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Want to live in a fairy tale? Go to Rajasthan! If you ever dreamed about being a princess wandering through shaded rooms of romantic palace or being a powerful maharaja, riding an elephant, decorated in golden adornments, Rajasthan will fuel your imagination even more. Majestic forts, breathtaking palaces, narrow colorful streets of the cities, where shy ladies in vibrant saris, are covering their beautiful faces and men in huge turbans, called Pagari, go somewhere fast and with confidence.

Select attractions, 127 recommended Rajasthan attractions

Govinda Dev ji

It is located in the City Palace complex. The temple is dedicated to Govind Dev Ji (Lord Krishna).

Fatehpur Sikri, Agra

Fatehpur Sikri is the city was founded in 1569 by the Mughal Emperor Akbar, and served as the capital of the Mughal Empire from 1571 to 1585, when it was abandoned.

Khole Ke Hanuman JI Temple, Jaipur

It is one of the most ancient and famous temples of Rajasthan. The temple is surrounded by beautiful landscapes.

Jal Mahal, Jaipur

This unbelievable building, from 18th century, is settled in the middle of the Man Sagar Lake. Reflected in water looks like straight out of fairy tale.

Mariam-uz-Zamani Palace

Mariam-uz-Zamani was an Empress of the Mughal Empire. She was the first Chief Rajput wife of Emperor Akbar and the mother of the next Mughal Emperor, Jahangir.

Jama Masjid, Agra

The Mosque was built by Mughal emperor, Shahjahan in 1648 and dedicated to his favourite daughter, Jahanara Begum. It is also known as the Friday Mosque. It is one of the largest mosques in India.

Musamman Burj

Musamman Burj also known as the Saman Burj or the Shah-burj, is an octagonal tower standing close to the Shah Jahan's private hall Diwan-e-Khas in Agra Fort. It was built by Shah Jahan for his beloved wife Mumtaz Mahal.

Tomb of Itimad-ud-Daulah

Tomb of Itimād-ud-Daulah is a Mughal mausoleum. Often described as a "jewel box", sometimes called the "Baby Tāj", is often regarded as a draft of the Tāj Mahal.

Taj Mahal, Agra

The Taj Mahal is an ivory-white marble mausoleum on the south bank of the Yamuna river. It was commissioned in 1632 by the Mughal emperor, Shah Jahan (reigned 1628?????1658), to house the tomb of his favourite wife, Mumtaz Mahal. The Taj Mahal was designated as a UNESCO World Heritage Site in 1983 for being "the jewel of Muslim art in India and one of the universally admired masterpieces of the world's heritage". Described by Nobel laureate Rabindranath Tagore as "the tear-drop on the cheek of time", it is regarded by many as the best example of Mughal architecture and a symbol of India's rich history.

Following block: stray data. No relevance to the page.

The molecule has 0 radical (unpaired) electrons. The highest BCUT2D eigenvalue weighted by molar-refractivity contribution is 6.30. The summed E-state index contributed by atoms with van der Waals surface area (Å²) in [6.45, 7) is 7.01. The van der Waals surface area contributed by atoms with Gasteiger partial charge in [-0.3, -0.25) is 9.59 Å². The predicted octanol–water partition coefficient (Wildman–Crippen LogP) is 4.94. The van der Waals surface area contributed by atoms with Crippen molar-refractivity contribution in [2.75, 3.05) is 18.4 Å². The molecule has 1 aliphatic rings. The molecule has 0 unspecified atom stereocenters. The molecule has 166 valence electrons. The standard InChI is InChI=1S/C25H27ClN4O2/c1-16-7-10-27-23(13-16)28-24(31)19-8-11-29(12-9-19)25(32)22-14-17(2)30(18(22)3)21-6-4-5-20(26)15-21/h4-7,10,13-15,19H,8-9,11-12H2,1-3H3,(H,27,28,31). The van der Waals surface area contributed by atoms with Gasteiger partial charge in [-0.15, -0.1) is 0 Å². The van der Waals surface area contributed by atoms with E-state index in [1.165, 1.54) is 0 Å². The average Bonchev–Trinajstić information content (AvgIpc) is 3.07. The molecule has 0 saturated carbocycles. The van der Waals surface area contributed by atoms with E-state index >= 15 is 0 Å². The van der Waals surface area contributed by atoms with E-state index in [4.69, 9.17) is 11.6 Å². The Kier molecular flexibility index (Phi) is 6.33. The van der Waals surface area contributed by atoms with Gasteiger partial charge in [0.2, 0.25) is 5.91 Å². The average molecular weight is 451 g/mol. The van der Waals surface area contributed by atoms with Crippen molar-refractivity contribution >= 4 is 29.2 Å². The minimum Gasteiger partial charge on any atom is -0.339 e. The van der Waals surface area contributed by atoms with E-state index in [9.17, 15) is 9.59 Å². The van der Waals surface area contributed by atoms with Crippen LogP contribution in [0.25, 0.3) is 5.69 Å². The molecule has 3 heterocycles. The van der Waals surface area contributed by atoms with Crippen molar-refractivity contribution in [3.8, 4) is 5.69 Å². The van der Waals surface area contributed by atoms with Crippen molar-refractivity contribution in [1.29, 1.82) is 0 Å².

Mehtab Bagh, Agra

Mehtab Bagh is the garden complex, square in shape, which measures about 300 by 300 metres (980 ft - 980 ft). It is perfectly aligned with the Taj Mahal on the opposite bank. During the rainy season, the ground becomes partially flooded.

Lotus Temple, New Delhi

Notable for its flowerlike shape, it serves as the Mother Temple of the Indian subcontinent. The building is composed of 27 free-standing marble-clad "petals" arranged in clusters of three to form nine sides, with nine doors opening onto a central hall with height of slightly over 40 meters and a capacity of 2,500 people.

Rashtrapati Bhawan, New Delhi

The official home of the President of India. It may refer to only the mansion (the 340-room main building) that has the president's official residence, halls, guest rooms and offices; it may also refer to the entire 130-hectare (320 acre) President Estate that additionally includes huge presidential gardens (Mughal Gardens), large open spaces, residences of bodyguards and staff, stables, other offices and utilities within its perimeter walls. The main palace building was formerly known as Viceroy's House. In terms of area, it was the largest residence of a head of state in the world.

Jamali Kamali Mosque and Tomb, New Delhi

Two monuments adjacent to each other; one is the mosque and the other is the tomb of two persons with the names Jamali and Kamali. "Jamali" was the alias given to Shaikh Fazlu'llah, a renowned Sufi saint. Kamali was an unknown person but associated with Jamali and his antecedents have not been established. The mosque and the tomb were constructed in 1528-1529, and Jamali was buried in the tomb after his death in 1535.

Sheesh Mahal, Agra

Sheesh Mahal or Mirror Palace is a royal dressing room with tiny mirror-like glass-mosaic decorations, and drums built into the walls. It was built in 1640 as a summer palace and was used for imperial bathing.

Humayun's Tomb

UNESCO World Heritage Site. The eponymous tomb of Humayun, the second Mughal emperor.
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